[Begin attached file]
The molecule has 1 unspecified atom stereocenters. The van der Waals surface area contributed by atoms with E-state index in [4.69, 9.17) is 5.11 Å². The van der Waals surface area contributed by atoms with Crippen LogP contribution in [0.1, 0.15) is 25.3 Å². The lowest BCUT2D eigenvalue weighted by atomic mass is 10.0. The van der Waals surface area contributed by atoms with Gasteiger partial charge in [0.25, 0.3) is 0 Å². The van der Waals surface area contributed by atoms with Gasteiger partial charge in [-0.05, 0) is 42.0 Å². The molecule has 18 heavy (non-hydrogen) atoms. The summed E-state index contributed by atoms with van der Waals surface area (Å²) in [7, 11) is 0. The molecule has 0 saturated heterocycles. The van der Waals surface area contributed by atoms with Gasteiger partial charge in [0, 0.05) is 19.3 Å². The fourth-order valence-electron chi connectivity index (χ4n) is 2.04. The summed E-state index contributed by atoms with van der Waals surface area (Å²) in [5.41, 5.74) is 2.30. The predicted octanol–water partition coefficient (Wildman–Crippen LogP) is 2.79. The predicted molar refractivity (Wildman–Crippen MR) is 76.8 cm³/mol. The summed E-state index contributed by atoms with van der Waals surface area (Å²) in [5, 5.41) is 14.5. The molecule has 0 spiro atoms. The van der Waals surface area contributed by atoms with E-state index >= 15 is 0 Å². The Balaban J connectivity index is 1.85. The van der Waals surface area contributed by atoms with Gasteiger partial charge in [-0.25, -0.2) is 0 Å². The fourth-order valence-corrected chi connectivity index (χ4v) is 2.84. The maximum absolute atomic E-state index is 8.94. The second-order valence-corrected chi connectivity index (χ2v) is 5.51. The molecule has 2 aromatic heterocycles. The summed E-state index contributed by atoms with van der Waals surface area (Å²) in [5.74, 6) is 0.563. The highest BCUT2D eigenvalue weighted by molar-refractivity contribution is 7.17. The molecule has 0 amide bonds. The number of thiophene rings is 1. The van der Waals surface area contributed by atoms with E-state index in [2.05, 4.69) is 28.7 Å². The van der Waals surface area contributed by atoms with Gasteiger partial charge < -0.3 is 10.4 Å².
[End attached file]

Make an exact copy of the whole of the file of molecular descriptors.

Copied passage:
The molecule has 1 unspecified atom stereocenters. The van der Waals surface area contributed by atoms with E-state index in [4.69, 9.17) is 5.11 Å². The van der Waals surface area contributed by atoms with Crippen LogP contribution in [0.1, 0.15) is 25.3 Å². The lowest BCUT2D eigenvalue weighted by atomic mass is 10.0. The van der Waals surface area contributed by atoms with Gasteiger partial charge in [0.25, 0.3) is 0 Å². The van der Waals surface area contributed by atoms with Gasteiger partial charge in [-0.05, 0) is 42.0 Å². The molecule has 18 heavy (non-hydrogen) atoms. The summed E-state index contributed by atoms with van der Waals surface area (Å²) in [7, 11) is 0. The molecule has 0 saturated heterocycles. The van der Waals surface area contributed by atoms with Gasteiger partial charge in [0, 0.05) is 19.3 Å². The fourth-order valence-electron chi connectivity index (χ4n) is 2.04. The summed E-state index contributed by atoms with van der Waals surface area (Å²) in [5.41, 5.74) is 2.30. The predicted octanol–water partition coefficient (Wildman–Crippen LogP) is 2.79. The predicted molar refractivity (Wildman–Crippen MR) is 76.8 cm³/mol. The summed E-state index contributed by atoms with van der Waals surface area (Å²) in [5, 5.41) is 14.5. The molecule has 0 spiro atoms. The van der Waals surface area contributed by atoms with E-state index >= 15 is 0 Å². The Balaban J connectivity index is 1.85. The van der Waals surface area contributed by atoms with Gasteiger partial charge in [-0.25, -0.2) is 0 Å². The fourth-order valence-corrected chi connectivity index (χ4v) is 2.84. The maximum absolute atomic E-state index is 8.94. The second-order valence-corrected chi connectivity index (χ2v) is 5.51. The molecule has 2 aromatic heterocycles. The summed E-state index contributed by atoms with van der Waals surface area (Å²) in [5.74, 6) is 0.563. The highest BCUT2D eigenvalue weighted by molar-refractivity contribution is 7.17. The molecule has 0 amide bonds. The number of thiophene rings is 1. The van der Waals surface area contributed by atoms with E-state index in [2.05, 4.69) is 28.7 Å². The van der Waals surface area contributed by atoms with Gasteiger partial charge < -0.3 is 10.4 Å².